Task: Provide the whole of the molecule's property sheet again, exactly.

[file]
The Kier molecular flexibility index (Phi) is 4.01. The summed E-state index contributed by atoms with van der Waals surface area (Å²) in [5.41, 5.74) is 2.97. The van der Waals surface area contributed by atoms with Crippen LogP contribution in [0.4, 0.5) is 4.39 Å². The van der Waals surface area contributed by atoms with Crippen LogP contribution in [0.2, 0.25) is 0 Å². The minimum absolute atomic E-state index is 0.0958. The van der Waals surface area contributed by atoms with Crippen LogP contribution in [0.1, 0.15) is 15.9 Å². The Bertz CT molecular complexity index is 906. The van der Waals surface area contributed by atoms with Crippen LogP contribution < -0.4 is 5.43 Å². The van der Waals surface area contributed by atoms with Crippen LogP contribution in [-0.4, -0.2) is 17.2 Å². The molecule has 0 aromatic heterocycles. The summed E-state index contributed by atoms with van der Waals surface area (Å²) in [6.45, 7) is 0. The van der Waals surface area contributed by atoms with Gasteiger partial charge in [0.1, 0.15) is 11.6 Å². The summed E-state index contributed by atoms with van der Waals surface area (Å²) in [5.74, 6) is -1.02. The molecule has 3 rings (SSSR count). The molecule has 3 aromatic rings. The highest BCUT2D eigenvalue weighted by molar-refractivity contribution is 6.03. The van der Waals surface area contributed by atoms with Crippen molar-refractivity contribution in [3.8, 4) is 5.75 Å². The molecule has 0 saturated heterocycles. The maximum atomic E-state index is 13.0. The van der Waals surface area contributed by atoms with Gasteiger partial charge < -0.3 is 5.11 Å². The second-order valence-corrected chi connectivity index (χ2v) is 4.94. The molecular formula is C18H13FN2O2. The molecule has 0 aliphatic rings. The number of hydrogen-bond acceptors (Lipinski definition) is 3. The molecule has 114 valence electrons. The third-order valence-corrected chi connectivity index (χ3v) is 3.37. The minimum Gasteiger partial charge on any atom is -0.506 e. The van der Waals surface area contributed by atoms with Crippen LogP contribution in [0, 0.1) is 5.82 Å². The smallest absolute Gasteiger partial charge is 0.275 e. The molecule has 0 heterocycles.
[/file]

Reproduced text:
The Kier molecular flexibility index (Phi) is 4.01. The summed E-state index contributed by atoms with van der Waals surface area (Å²) in [5.41, 5.74) is 2.97. The van der Waals surface area contributed by atoms with Crippen LogP contribution in [0.4, 0.5) is 4.39 Å². The van der Waals surface area contributed by atoms with Crippen LogP contribution in [0.2, 0.25) is 0 Å². The minimum absolute atomic E-state index is 0.0958. The van der Waals surface area contributed by atoms with Crippen LogP contribution in [0.1, 0.15) is 15.9 Å². The Bertz CT molecular complexity index is 906. The van der Waals surface area contributed by atoms with Crippen LogP contribution < -0.4 is 5.43 Å². The van der Waals surface area contributed by atoms with Crippen LogP contribution in [-0.4, -0.2) is 17.2 Å². The molecule has 0 aromatic heterocycles. The summed E-state index contributed by atoms with van der Waals surface area (Å²) in [6.45, 7) is 0. The van der Waals surface area contributed by atoms with Gasteiger partial charge in [0.1, 0.15) is 11.6 Å². The summed E-state index contributed by atoms with van der Waals surface area (Å²) in [5.74, 6) is -1.02. The molecule has 3 rings (SSSR count). The molecule has 3 aromatic rings. The highest BCUT2D eigenvalue weighted by molar-refractivity contribution is 6.03. The van der Waals surface area contributed by atoms with Crippen molar-refractivity contribution in [3.8, 4) is 5.75 Å². The molecule has 0 saturated heterocycles. The maximum atomic E-state index is 13.0. The van der Waals surface area contributed by atoms with Gasteiger partial charge < -0.3 is 5.11 Å². The second-order valence-corrected chi connectivity index (χ2v) is 4.94. The molecular formula is C18H13FN2O2. The molecule has 0 aliphatic rings. The number of hydrogen-bond acceptors (Lipinski definition) is 3. The molecule has 114 valence electrons. The third-order valence-corrected chi connectivity index (χ3v) is 3.37. The minimum Gasteiger partial charge on any atom is -0.506 e. The van der Waals surface area contributed by atoms with Crippen LogP contribution in [0, 0.1) is 5.82 Å². The smallest absolute Gasteiger partial charge is 0.275 e. The molecule has 0 heterocycles.